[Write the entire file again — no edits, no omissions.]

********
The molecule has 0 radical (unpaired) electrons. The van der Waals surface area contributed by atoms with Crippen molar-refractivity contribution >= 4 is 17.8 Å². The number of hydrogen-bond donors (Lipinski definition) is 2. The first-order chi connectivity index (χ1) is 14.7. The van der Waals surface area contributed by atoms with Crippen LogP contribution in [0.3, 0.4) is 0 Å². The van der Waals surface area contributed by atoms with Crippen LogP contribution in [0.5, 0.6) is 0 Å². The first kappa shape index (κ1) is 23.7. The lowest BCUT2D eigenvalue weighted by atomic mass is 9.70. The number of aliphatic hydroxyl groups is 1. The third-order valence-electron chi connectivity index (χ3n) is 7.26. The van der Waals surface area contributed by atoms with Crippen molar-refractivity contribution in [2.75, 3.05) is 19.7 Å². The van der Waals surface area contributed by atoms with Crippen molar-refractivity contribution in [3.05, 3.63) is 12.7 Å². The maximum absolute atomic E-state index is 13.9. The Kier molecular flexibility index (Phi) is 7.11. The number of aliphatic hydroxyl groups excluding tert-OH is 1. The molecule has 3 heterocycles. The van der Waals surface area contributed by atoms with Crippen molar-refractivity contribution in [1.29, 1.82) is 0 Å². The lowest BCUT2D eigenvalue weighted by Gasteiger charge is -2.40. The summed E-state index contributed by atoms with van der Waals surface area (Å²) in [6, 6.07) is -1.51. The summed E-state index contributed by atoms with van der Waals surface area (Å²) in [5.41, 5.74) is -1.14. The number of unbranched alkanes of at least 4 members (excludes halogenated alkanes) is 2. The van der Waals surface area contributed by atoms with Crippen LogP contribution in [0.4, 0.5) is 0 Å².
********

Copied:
The molecule has 0 radical (unpaired) electrons. The van der Waals surface area contributed by atoms with Crippen molar-refractivity contribution >= 4 is 17.8 Å². The number of hydrogen-bond donors (Lipinski definition) is 2. The first-order chi connectivity index (χ1) is 14.7. The van der Waals surface area contributed by atoms with Crippen LogP contribution in [0.3, 0.4) is 0 Å². The van der Waals surface area contributed by atoms with Crippen LogP contribution in [0.5, 0.6) is 0 Å². The first kappa shape index (κ1) is 23.7. The lowest BCUT2D eigenvalue weighted by atomic mass is 9.70. The number of aliphatic hydroxyl groups is 1. The third-order valence-electron chi connectivity index (χ3n) is 7.26. The van der Waals surface area contributed by atoms with Crippen molar-refractivity contribution in [2.75, 3.05) is 19.7 Å². The van der Waals surface area contributed by atoms with Crippen molar-refractivity contribution in [3.05, 3.63) is 12.7 Å². The maximum absolute atomic E-state index is 13.9. The Kier molecular flexibility index (Phi) is 7.11. The number of aliphatic hydroxyl groups excluding tert-OH is 1. The molecule has 3 heterocycles. The van der Waals surface area contributed by atoms with Crippen molar-refractivity contribution in [1.29, 1.82) is 0 Å². The lowest BCUT2D eigenvalue weighted by Gasteiger charge is -2.40. The summed E-state index contributed by atoms with van der Waals surface area (Å²) in [6, 6.07) is -1.51. The summed E-state index contributed by atoms with van der Waals surface area (Å²) in [5.41, 5.74) is -1.14. The number of unbranched alkanes of at least 4 members (excludes halogenated alkanes) is 2. The van der Waals surface area contributed by atoms with Crippen LogP contribution in [0.4, 0.5) is 0 Å².